Zone valves with a T-stat are surprisingly inexpensive---figure $60 for the valve & $30 for the T-stat (consult the Yellow Pages under Heating Equipment & Parts to find a hydronic parts house in your area; you will usually get a much better price there)---it sounds like you've been doing this work on the heating system yourself, so I don't think you will have any problems doing a zone valve install---my preference is for the Taco 570 series ZV, because I've had good luck with them, but you can always use the same brand you have on there now.

The other less intrusive attempts to get good heat out of the bathroom PEX would be to 1) try to install a bleed valve in the PEX circuit by shutting down the boiler, draining a quart or two from the boiler drain valve & cutting open the bathroom PEX & inserting a Tee with an extended 6" to 12" vertical with a bleed valve to get the air out---this may restore HW circulation in the PEX circuit, but I have my doubts that you would get enough HW circulation to make for a comfortable bathroom; always think of pumped water in a HW piping system as HAVING A MIND OF ITS OWN---as it travels thru the pipes, the water is always thinking of TAKING THE ROUTE THAT OFFERS THE LEAST AMOUNT OF RESISTANCE---its only thought is to get back to the pump as quickly & as easily as possible---therefore, when it travels thru a 3/4" pipe & comes to a "fork in the road" & has to decide between going thru a 3/4" pipe and a 1/2" pipe (which has more resistance), it will always take the less resistant route & go thru the 3/4" piping; 2) sometimes a monoflo/venturi valve ($2, heating supply stores) is connected to the takeoff between the 3/4" piping & the 1/2" PEX ---this forces more resistance in the 3/4" line & the water will flow thru the 1/2" PEX line---this is another possibility you can try before installing the zone valve option.

3) as you mentioned in your post, it is possible that you could attach the PEX circuit to the newer one-pipe baseboard loop---but it's hard to predict if this would work for you---you would definitely get circulation in the PEX loop, as well as the baseboard loop, but it may slow down the heating response in both loops when everything is added together----PEX bathroom loops are designed to function as a lower temperature RADIANT loop, where the lower heat of the PEX pumped water is pumped for longer cycles at lower temps (approx 100-120 degrees) than the HW in the rest of the boiler loops (approx 160-180 degrees); in some cases such high HW temps could damage the bathroom flooring over time, so the orthodox way of installing a PEX radiant loop is to also install a 3-way mixing valve in the separate bathroom zoned/t-stat loop that mixes the 160 degree HW with the cooler RETURN water that has surrendered its heat to the rads & baseboard----this approach almost always results in much more expensive components & piping schemes, so it may be best to try a simple zone valve/t-stat loop to resolve the issue.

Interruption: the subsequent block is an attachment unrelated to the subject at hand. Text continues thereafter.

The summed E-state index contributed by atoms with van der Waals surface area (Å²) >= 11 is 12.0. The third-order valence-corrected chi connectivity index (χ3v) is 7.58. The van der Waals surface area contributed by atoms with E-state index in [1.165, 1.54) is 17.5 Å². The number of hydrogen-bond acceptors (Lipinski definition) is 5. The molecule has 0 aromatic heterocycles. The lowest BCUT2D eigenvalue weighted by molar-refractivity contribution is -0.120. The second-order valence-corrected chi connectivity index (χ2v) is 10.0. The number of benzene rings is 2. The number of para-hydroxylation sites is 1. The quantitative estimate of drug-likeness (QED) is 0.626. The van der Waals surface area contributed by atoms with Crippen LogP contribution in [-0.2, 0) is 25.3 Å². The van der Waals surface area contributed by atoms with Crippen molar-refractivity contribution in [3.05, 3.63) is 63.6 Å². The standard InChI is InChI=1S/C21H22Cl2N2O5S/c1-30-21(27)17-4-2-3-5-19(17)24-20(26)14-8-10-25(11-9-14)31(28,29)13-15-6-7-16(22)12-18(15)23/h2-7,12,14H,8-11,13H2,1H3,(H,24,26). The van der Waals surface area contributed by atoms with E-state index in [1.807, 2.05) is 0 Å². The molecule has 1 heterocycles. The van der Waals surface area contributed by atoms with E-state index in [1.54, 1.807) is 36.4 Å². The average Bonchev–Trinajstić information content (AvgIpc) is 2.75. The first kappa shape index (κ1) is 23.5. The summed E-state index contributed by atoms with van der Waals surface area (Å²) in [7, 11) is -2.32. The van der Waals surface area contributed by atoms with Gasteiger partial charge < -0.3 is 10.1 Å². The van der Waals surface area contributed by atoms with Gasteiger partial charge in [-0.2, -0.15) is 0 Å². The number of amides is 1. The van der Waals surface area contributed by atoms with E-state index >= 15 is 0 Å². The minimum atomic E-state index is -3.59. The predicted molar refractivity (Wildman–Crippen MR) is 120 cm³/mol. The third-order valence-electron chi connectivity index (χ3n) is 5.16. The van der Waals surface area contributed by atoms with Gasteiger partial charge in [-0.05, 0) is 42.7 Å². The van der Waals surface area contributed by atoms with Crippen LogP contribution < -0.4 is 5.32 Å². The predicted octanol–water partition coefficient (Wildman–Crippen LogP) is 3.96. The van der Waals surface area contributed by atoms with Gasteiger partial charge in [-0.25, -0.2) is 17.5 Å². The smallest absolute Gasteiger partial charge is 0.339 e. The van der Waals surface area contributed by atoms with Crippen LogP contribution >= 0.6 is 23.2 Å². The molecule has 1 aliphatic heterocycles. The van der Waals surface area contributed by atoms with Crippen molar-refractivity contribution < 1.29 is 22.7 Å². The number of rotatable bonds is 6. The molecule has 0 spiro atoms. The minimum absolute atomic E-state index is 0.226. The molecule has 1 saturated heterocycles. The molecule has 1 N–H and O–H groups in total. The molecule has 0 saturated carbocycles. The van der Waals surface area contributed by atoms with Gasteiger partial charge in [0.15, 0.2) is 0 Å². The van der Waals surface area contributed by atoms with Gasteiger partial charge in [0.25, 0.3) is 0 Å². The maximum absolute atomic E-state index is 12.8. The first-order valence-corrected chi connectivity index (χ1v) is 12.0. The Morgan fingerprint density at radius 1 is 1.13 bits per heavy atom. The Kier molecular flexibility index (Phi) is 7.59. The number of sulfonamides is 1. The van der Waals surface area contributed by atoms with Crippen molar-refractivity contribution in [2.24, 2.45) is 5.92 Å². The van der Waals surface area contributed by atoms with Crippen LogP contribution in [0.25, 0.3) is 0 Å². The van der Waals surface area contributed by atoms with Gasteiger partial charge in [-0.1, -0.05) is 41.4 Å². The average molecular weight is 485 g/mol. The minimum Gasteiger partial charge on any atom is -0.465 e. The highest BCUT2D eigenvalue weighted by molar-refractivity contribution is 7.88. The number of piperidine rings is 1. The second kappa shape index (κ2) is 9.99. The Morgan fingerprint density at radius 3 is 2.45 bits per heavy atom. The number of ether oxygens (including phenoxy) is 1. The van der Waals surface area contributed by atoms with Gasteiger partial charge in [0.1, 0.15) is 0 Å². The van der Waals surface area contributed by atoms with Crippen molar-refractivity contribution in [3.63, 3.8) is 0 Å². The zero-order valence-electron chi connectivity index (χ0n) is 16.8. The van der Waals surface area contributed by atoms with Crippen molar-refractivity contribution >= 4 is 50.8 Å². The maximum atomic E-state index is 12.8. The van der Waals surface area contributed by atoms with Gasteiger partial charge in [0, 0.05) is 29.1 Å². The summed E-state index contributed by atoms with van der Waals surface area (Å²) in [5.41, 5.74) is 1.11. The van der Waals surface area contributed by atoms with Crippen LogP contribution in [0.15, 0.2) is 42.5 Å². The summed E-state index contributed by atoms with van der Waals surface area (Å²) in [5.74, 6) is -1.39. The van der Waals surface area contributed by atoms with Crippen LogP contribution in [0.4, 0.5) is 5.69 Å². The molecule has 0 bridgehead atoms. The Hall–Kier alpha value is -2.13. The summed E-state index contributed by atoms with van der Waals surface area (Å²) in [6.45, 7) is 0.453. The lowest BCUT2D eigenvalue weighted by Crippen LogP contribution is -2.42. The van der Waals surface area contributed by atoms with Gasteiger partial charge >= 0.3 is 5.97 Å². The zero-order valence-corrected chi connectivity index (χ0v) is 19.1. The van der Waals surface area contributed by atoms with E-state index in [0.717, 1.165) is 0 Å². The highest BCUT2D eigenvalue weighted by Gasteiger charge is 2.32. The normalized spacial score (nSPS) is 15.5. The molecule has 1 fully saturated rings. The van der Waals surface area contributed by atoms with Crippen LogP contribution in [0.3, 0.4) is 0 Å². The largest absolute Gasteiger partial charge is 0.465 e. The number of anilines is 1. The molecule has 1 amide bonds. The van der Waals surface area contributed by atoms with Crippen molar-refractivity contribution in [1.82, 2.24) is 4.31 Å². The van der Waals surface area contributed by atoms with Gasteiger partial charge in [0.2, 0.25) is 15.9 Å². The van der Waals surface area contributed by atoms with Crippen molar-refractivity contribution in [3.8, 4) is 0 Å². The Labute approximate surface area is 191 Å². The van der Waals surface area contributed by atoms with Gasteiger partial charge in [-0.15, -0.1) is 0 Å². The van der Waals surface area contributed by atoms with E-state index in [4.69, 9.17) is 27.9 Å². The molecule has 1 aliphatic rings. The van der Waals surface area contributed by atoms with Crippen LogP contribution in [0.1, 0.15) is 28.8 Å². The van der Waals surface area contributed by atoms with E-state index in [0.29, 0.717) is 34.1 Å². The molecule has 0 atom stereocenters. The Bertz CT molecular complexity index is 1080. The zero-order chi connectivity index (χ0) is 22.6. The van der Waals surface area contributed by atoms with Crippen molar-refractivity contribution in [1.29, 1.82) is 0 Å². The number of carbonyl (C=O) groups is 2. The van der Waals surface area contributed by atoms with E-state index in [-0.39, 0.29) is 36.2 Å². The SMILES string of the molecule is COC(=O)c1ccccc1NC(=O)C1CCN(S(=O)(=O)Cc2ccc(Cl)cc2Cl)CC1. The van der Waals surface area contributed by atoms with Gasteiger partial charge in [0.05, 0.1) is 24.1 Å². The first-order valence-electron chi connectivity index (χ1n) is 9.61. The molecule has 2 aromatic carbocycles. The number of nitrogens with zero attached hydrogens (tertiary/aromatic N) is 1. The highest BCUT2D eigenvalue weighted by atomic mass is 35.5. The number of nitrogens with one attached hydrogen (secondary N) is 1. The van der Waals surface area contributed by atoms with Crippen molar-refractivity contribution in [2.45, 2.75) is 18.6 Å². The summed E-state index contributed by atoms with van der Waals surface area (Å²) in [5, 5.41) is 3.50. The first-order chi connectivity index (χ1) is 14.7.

Did you install your PEX bathroom loop sub-floor, embedded in cement, or did you install the PEX "under floor" in the underside floor joist cavities with aluminum deflector plates & batt insulation???----the "under floor" approach should give you less chance of damaging the finished bathroom flooring & you should get by without a mixing valve & being able to use the higher HW temps without problems.

Let us know how you make out on this project, or if you need further help; there are TONS of articles written on the internet concerning radiant sub-loops, especially BATHROOM radiant loops that can be done with an easy take-off from any HW boiler heating system.

Google "A Little Floor Warming Please" by Siegenthaler (who always accompanies his articles with piping diagrams); and also "The Plain Vanilla System" by Gallipoli; also Google "Bathroom Hydronic Radiant PEX Loops".

Re: Heat in Remodeled Bath


I'll take your suggestion and add a zone.

Your correct in your assumption that I would do the work myself.However, while I've taken a shot at most any home project, I stay away from Heating and Spackling. I installed the PEX but had a plumber make the connections. I'll give him a call to add the new zone.

The flooring layers are: 1/2" subfloor; 3/4" plywood, routered for the PEX; 1/2" cement board then tiles.

Thanks for the help. You were very helpfull. Thanks again

ps...I'll let you know how it turns out